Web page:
The good thing? She gave as good as he did.
The better? Theirs was still no love connection, RATHER an eventual acceptance of what the other was.

Let’s face it: she is what they call her out to be: insensitive and judgmental but also out there and unafraid to say what crossed her mind. As to Todd, he too was precisely what she said he was: obnoxious, a douche and full of himself, but also helpful and kind when need be. BUT their INTERACTION, their BANTER was the best thing in it.

And gosh by golly, while I do appreciate Todd not being the love her life, I love, love, love that he was the source of her aggravation. Mainly because everything else was pretty standard: the real love while cute and sweet was rather obvious. So other than my going “Aaw, shucks” for them near the end; frankly, there’s really not that much to figure out about him. Or Fee’s issues with her BFF’s (or should that be the other way around?) these too were pretty standard and obvious miles away. SO, despite Todd and Fee’s crossing the line sometimes, it was the way they were together on a page that had me laughing (a lot.)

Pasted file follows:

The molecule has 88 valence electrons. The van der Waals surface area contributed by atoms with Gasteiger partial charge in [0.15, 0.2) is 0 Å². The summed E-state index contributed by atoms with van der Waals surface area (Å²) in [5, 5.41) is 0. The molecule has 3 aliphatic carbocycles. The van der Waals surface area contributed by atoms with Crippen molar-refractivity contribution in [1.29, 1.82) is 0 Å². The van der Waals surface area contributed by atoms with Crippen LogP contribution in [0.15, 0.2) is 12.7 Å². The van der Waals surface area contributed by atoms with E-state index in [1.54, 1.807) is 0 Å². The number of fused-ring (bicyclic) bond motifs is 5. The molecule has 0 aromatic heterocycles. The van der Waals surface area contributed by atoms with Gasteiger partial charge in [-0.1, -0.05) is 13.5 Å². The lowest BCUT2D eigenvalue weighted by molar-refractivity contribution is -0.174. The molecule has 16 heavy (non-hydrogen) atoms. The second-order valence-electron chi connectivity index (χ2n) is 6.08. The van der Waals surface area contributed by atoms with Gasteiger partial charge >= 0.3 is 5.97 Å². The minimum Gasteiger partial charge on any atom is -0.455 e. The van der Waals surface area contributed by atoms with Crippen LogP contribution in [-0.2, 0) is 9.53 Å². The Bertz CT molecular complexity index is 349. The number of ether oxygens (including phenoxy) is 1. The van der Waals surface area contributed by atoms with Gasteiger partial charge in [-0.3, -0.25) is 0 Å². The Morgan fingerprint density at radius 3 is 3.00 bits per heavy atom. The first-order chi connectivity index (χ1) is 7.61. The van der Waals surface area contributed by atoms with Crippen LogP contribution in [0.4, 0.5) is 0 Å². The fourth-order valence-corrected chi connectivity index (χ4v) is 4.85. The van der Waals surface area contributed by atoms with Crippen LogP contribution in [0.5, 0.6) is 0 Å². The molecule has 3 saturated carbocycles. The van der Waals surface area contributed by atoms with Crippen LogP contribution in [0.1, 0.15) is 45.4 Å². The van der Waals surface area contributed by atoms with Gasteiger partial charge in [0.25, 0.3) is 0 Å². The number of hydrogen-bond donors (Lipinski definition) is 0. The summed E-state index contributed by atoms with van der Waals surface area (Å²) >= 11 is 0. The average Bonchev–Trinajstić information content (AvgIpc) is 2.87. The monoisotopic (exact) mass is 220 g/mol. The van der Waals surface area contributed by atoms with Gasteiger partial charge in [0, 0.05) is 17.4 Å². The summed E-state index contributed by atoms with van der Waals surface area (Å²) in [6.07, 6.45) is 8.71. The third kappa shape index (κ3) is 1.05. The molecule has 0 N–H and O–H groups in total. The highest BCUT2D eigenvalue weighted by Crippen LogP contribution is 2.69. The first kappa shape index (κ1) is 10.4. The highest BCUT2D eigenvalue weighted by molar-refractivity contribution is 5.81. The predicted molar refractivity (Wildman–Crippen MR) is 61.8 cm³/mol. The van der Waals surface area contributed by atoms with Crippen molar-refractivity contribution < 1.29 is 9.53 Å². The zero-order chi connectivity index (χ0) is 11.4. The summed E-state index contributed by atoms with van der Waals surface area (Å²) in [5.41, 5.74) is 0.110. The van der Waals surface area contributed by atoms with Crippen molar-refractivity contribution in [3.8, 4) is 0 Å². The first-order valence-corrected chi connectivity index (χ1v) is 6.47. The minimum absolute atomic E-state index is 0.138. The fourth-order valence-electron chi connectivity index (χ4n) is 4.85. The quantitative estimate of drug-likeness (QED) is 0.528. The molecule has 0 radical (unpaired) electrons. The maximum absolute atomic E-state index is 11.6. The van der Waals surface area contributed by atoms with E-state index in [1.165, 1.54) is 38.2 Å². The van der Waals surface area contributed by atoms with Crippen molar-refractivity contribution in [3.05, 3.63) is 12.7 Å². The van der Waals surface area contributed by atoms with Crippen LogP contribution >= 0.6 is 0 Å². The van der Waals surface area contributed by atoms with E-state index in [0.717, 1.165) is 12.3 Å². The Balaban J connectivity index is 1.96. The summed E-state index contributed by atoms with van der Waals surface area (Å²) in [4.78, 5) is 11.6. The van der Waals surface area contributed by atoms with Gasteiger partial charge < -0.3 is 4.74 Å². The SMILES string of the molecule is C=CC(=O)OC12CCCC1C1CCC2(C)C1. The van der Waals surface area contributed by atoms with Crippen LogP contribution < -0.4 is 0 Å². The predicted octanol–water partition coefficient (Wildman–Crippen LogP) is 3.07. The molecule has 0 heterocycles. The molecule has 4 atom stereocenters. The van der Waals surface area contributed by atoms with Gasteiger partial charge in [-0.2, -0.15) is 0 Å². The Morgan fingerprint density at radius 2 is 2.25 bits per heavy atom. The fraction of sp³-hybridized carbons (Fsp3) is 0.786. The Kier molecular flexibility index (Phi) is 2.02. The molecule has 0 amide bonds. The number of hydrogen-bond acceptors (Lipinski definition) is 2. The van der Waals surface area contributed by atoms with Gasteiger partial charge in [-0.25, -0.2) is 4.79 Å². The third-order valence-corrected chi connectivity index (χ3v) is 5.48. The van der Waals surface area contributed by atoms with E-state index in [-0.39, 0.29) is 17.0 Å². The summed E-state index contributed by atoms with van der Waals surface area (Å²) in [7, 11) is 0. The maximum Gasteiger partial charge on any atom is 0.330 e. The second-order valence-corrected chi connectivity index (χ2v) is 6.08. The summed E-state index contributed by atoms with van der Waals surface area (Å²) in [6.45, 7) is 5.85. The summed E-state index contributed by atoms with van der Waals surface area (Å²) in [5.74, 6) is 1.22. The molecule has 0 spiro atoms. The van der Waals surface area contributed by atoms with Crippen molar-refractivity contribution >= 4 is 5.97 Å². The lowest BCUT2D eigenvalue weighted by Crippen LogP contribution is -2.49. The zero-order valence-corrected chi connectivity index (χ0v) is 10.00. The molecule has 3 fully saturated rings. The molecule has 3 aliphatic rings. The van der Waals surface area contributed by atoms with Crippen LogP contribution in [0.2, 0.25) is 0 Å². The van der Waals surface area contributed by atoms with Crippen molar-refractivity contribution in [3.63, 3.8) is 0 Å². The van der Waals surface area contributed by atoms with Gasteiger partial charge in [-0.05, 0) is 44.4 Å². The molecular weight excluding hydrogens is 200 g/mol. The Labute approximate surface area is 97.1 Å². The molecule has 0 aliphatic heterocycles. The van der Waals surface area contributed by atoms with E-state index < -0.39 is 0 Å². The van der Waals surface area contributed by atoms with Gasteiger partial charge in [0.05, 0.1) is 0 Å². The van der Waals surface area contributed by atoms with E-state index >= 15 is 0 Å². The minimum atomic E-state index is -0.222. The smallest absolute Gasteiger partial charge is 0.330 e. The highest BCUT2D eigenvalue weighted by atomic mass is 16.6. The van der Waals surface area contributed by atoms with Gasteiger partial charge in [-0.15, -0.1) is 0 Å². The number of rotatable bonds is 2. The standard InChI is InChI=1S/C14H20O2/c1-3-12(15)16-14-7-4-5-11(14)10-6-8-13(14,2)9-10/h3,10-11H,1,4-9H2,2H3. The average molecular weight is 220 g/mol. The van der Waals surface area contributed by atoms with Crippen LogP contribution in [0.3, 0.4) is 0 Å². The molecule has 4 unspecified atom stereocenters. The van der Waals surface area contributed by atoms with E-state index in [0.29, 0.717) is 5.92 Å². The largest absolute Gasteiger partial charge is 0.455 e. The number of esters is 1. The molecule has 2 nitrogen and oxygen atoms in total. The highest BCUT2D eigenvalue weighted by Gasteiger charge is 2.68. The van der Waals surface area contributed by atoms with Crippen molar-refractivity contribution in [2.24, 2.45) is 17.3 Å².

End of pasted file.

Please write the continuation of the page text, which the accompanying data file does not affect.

It be fluff-filled, but I be happy.

3.5/5

Sunday, October 30, 2011

Carrier of the Mark by Leigh Fallon

Carrier of the Mark
Good Reads Summary

Their love was meant to be.

When Megan Rosenberg moves to Ireland, everything in her life seems to fall into place. After growing up in America, she's surprised to find herself feeling at home in her new school. She connects with a group of friends, and she is instantly drawn to darkly handsome Adam DeRÍs.

But Megan is about to discover that her feelings for Adam are tied to a fate that was sealed long ago—and that the passion and power that brought them together could be their ultimate destruction.


My Thoughts